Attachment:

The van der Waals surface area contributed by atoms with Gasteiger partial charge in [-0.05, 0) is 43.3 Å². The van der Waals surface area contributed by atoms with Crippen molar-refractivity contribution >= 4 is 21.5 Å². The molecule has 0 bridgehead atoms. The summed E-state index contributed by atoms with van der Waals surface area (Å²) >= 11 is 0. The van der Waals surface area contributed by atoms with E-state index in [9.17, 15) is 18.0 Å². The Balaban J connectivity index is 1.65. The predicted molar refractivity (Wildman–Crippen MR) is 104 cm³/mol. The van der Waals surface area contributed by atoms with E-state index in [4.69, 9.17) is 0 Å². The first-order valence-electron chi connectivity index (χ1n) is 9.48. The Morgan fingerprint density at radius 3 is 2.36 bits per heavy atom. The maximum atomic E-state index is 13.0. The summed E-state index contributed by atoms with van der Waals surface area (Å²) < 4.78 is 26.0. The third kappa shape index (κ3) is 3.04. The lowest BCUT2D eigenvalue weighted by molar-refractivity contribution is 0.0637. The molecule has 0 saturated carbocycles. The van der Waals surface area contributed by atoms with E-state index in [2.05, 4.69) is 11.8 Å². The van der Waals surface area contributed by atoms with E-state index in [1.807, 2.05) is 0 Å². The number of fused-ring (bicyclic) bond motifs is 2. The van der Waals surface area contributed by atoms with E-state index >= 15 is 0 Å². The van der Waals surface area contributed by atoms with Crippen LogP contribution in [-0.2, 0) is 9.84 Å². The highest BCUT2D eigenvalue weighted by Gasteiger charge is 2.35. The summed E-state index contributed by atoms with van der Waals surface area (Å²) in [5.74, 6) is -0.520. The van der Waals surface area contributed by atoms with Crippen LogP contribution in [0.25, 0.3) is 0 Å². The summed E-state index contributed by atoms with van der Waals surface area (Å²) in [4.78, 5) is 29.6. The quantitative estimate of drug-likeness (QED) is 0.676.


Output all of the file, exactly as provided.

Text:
The van der Waals surface area contributed by atoms with Gasteiger partial charge in [-0.05, 0) is 43.3 Å². The van der Waals surface area contributed by atoms with Crippen molar-refractivity contribution >= 4 is 21.5 Å². The molecule has 0 bridgehead atoms. The summed E-state index contributed by atoms with van der Waals surface area (Å²) >= 11 is 0. The van der Waals surface area contributed by atoms with E-state index in [9.17, 15) is 18.0 Å². The Balaban J connectivity index is 1.65. The predicted molar refractivity (Wildman–Crippen MR) is 104 cm³/mol. The van der Waals surface area contributed by atoms with E-state index in [4.69, 9.17) is 0 Å². The first-order valence-electron chi connectivity index (χ1n) is 9.48. The Morgan fingerprint density at radius 3 is 2.36 bits per heavy atom. The maximum atomic E-state index is 13.0. The summed E-state index contributed by atoms with van der Waals surface area (Å²) < 4.78 is 26.0. The third kappa shape index (κ3) is 3.04. The lowest BCUT2D eigenvalue weighted by molar-refractivity contribution is 0.0637. The molecule has 0 saturated carbocycles. The van der Waals surface area contributed by atoms with E-state index in [2.05, 4.69) is 11.8 Å². The van der Waals surface area contributed by atoms with E-state index in [1.807, 2.05) is 0 Å². The number of fused-ring (bicyclic) bond motifs is 2. The van der Waals surface area contributed by atoms with E-state index >= 15 is 0 Å². The van der Waals surface area contributed by atoms with Crippen LogP contribution in [-0.2, 0) is 9.84 Å². The highest BCUT2D eigenvalue weighted by Gasteiger charge is 2.35. The summed E-state index contributed by atoms with van der Waals surface area (Å²) in [5.74, 6) is -0.520. The van der Waals surface area contributed by atoms with Crippen LogP contribution in [0.25, 0.3) is 0 Å². The summed E-state index contributed by atoms with van der Waals surface area (Å²) in [4.78, 5) is 29.6. The quantitative estimate of drug-likeness (QED) is 0.676.